Hannah – A Midwife’s Tale
In the village of Steadman’s Cove the tall, lithe, fair-haired Hannah stood out in her struggle to adapt to the traditional role of the women in northern Newfoundland.
As the local Midwife, the comforter for the undoctored cove and the neighbouring hamlets along the coast, Hannah was accustomed to being called at all hours to travel by dog team and sled through the perilous night to deliver a baby, ease someone’s pain, sooth someone’s dying. The novel is sustained by a metaphysical magic as Hannah transcends the daring challenges of a northern outpost during the era when the island became Canada’s tenth province in 1949.
Tenderly women throughout the novel are sparkling threads of Hannah’s love for an American surgeon with whom she closely shares the vigils with the sick.
Playing over in the readers mind are the vivid images and the symbolism by which the author portrays her admiration for the outport people, whose courage she saw mirrored in the timeless tides of the sea and etched on the rock upon which they built their homes, staking their faith in themselves and each other.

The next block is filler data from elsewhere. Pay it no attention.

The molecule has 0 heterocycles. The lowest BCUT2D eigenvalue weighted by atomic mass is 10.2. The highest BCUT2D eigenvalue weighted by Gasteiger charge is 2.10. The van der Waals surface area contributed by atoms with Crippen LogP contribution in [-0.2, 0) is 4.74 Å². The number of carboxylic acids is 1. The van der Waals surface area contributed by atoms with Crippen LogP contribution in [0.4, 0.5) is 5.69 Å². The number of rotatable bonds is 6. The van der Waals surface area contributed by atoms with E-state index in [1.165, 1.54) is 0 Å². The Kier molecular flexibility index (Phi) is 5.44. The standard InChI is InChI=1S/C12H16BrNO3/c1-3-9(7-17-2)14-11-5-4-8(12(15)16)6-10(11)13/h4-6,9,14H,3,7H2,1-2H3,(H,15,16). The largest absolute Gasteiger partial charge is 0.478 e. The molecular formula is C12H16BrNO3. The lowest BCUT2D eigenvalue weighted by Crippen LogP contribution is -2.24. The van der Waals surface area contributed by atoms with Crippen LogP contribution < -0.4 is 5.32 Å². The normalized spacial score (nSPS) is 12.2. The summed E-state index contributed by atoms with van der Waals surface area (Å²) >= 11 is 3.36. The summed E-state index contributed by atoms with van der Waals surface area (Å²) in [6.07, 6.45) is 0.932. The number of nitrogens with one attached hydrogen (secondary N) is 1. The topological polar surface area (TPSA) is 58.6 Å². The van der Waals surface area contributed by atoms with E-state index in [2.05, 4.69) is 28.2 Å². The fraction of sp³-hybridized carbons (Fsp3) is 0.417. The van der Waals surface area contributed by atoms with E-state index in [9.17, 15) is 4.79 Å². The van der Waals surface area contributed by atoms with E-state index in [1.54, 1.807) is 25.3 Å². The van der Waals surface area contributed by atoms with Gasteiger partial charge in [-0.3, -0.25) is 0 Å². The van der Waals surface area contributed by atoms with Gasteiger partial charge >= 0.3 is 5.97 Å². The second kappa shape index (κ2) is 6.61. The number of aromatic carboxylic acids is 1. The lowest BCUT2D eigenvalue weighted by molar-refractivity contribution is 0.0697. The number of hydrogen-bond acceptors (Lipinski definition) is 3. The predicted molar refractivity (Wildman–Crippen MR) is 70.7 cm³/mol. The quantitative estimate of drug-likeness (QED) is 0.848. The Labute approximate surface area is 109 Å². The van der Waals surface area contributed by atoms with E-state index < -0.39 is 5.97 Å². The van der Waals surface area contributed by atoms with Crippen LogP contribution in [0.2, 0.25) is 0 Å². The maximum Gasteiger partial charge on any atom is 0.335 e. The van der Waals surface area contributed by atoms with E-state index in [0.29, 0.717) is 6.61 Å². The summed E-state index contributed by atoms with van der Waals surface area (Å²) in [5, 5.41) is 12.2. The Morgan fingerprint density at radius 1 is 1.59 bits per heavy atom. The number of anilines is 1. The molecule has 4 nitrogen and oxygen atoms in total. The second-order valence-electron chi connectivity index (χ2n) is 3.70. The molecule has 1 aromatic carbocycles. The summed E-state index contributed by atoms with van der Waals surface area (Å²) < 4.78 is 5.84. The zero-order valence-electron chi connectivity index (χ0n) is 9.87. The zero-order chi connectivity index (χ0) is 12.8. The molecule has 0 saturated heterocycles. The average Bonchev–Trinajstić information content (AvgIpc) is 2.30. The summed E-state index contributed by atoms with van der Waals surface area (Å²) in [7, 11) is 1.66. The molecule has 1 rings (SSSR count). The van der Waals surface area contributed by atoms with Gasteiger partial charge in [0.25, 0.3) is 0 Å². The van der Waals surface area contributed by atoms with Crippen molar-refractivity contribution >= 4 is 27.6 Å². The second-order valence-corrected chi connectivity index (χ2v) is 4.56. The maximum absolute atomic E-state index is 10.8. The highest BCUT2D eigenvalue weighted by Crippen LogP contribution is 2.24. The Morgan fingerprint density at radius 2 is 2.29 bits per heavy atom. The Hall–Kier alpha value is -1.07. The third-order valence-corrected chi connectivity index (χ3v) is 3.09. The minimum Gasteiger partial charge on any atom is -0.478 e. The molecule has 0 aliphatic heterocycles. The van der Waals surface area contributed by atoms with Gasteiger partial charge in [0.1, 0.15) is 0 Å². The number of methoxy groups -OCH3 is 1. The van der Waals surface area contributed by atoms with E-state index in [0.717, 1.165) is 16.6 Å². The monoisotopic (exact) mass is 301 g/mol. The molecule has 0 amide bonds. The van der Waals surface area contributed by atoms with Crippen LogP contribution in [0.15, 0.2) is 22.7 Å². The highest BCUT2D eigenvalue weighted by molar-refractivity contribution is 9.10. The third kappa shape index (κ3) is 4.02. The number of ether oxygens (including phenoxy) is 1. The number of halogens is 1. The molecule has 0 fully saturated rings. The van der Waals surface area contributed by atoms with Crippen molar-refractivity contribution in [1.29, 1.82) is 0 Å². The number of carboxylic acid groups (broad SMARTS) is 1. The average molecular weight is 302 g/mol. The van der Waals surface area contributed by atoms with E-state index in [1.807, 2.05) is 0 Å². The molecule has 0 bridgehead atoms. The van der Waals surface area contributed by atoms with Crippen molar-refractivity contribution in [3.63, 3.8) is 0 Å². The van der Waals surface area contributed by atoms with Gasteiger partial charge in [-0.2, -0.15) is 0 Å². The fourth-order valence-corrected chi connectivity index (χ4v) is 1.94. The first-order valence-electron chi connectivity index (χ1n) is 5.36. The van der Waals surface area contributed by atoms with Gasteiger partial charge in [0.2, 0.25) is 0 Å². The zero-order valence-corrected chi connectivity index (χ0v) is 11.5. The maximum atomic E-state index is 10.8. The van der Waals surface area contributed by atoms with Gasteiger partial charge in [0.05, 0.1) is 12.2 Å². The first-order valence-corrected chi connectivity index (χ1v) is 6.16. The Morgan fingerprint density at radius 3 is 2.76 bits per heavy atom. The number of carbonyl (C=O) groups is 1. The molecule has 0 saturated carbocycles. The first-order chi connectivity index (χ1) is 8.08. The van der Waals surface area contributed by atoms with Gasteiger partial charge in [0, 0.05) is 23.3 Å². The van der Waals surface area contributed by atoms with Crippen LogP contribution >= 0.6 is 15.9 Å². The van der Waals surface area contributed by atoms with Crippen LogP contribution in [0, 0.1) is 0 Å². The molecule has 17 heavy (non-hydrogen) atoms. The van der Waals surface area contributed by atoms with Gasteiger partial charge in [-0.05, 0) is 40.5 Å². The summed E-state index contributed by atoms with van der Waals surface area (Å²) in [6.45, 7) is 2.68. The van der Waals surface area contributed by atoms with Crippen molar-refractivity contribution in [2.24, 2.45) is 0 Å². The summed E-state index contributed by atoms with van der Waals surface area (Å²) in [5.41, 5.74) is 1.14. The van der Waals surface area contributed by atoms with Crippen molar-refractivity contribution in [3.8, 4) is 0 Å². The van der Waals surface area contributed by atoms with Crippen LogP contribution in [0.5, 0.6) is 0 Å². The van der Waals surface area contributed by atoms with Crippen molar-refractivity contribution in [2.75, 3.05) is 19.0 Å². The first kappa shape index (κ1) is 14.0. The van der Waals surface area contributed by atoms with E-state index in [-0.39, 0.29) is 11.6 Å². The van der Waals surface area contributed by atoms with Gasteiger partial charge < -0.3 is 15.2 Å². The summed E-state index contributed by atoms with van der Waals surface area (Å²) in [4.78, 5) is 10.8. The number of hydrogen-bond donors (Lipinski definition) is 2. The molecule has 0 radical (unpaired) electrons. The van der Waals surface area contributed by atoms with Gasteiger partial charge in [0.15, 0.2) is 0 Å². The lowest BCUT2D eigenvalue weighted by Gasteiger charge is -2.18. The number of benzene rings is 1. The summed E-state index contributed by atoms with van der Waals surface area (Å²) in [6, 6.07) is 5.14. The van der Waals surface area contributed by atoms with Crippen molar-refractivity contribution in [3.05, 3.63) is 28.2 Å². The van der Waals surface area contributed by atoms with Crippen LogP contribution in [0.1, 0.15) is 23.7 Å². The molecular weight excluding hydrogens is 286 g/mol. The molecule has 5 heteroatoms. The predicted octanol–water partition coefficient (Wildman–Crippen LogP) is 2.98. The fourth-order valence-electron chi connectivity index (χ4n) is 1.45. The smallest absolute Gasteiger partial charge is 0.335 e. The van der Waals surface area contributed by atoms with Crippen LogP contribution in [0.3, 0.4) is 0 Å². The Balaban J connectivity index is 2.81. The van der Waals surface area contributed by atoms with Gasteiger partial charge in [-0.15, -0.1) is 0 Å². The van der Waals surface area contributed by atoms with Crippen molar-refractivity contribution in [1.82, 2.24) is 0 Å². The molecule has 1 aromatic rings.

Robina Salter, who has served as a science writer at the University of Toronto, has written fiction for children and adults. Today, while continuing to write, she also teaches the art of creative writing””. During the two years that Salter worked in Northe
Newfoundland, she came to respect and admire its people. It was here in Newfoundland that she was inspired to write Hannah a Midwife’s Tale.
“A vividly sculptured bridge binding readers from Canada’s mainland to life in Newfoundland’s outports at the time of confederation in 1949. It depicts a life dominated by visions of mortality… But there is love too, romance, fun and laughter.”
– Dr. George Ignatieff, Chancellor, University of Toronto
“I was unable to take leave of these living breathing, multi-dimensional Newfoundlanders until the final chapter ended. Hannah’s role as practical nurse-midwife ensures a significant medical component in the fabric of the story, compelling and totally believable.”
– Dr. Bette Stephenson
“A moving story of human courage and compassion in a harsh environment. As a first novel, it is a triumph.”
– A old Edinborough